It should be noted that use of radioactive materials in teaching hospitals and research institutions are controlled by the respective institutions under separate CNSC licences. Therefore, the material being transferred between the University and these facilities must adhere to the CNSC requirements for transport between licensees. Permit Holders must contact the RPS to make appropriate arrangements for such transfers.
Individual researchers using radioactive materials are granted radioisotope permits by the UTRPA under the authority of the Nuclear Substances and Radiation Devices Licence.
Radioisotope permits are required for the purchase, possession and use of sealed and open source radioactive material. No person may purchase, possess or use any radioactive material in any form without a valid radioisotope permit issued by the RPS.
A radioisotope permit may be issued for open sources only, for sealed sources only or for a combination of both. When the total amount of radioactive materials per container (in storage or in use) is under an Exemption Quantity (as defined in Nuclear Substances and Radiation Devices Regulations) the permit is called an EQ permit.
A temporary permit may be issued for unique situations requiring the use of radioactive materials over very short periods of time (e.g.: under one week).
A permit holder may possess more than one radioisotope permit depending on the type of activity.
A signed copy of the permit application and of the internal radioisotope permit must be kept by the Radiation Protection Service.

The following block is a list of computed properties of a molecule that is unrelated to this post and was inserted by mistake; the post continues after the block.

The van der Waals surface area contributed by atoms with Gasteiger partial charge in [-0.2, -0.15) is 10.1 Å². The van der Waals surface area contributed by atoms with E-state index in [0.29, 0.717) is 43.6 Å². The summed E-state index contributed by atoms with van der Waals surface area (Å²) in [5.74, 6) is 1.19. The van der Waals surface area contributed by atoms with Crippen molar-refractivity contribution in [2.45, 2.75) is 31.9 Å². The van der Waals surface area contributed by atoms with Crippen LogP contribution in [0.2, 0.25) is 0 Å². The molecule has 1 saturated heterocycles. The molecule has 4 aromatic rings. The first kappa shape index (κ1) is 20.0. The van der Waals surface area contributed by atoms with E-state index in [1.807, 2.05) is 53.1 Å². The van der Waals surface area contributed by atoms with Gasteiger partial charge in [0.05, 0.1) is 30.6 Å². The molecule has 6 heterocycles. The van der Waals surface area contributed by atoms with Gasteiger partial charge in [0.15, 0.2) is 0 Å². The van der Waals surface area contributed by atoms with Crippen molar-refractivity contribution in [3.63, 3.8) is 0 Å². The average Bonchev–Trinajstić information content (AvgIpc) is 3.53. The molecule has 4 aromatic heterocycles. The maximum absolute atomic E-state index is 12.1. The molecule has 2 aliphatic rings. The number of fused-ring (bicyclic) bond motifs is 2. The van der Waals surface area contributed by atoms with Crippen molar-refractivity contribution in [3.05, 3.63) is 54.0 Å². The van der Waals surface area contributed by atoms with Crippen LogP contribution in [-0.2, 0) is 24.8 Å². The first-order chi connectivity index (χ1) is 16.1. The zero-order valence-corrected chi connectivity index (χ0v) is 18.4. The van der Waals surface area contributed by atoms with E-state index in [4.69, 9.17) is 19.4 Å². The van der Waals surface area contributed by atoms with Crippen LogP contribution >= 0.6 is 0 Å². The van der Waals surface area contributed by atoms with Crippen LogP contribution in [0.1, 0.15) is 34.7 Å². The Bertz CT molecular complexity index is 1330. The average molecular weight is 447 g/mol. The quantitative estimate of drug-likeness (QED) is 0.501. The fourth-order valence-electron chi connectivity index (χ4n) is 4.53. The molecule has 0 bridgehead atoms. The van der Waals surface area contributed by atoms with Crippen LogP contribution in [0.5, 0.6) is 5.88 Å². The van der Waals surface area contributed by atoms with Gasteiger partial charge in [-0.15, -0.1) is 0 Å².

A prospective radioisotope user must obtain a UTRPA internal radioisotope permit before any purchase of radioactive materials is made or possession obtained. This applies to all acquisitions of radioactive material, whether purchased, transferred or donated.
Permits are normally issued only to U of T appointed professors having documented training and at least two years of experience in the use of radioisotopes. The issuing of radioisotope permits to other U of T personnel or to persons having less than 2 years’ experience will be considered on a case by case basis by the UTRPA.
Permits are issued with a normal term of 3 years. This term is concurrent with the authorized period for radiation safety training of the permit holder. Maintaining safety training is mandatory for all users of radioactive materials and for permit holders (see sect. 4.7.4 – Refresher Training). If the Permit Holder desires to continue work with radioactive materials, the permit must be renewed at the time of expiration for another term.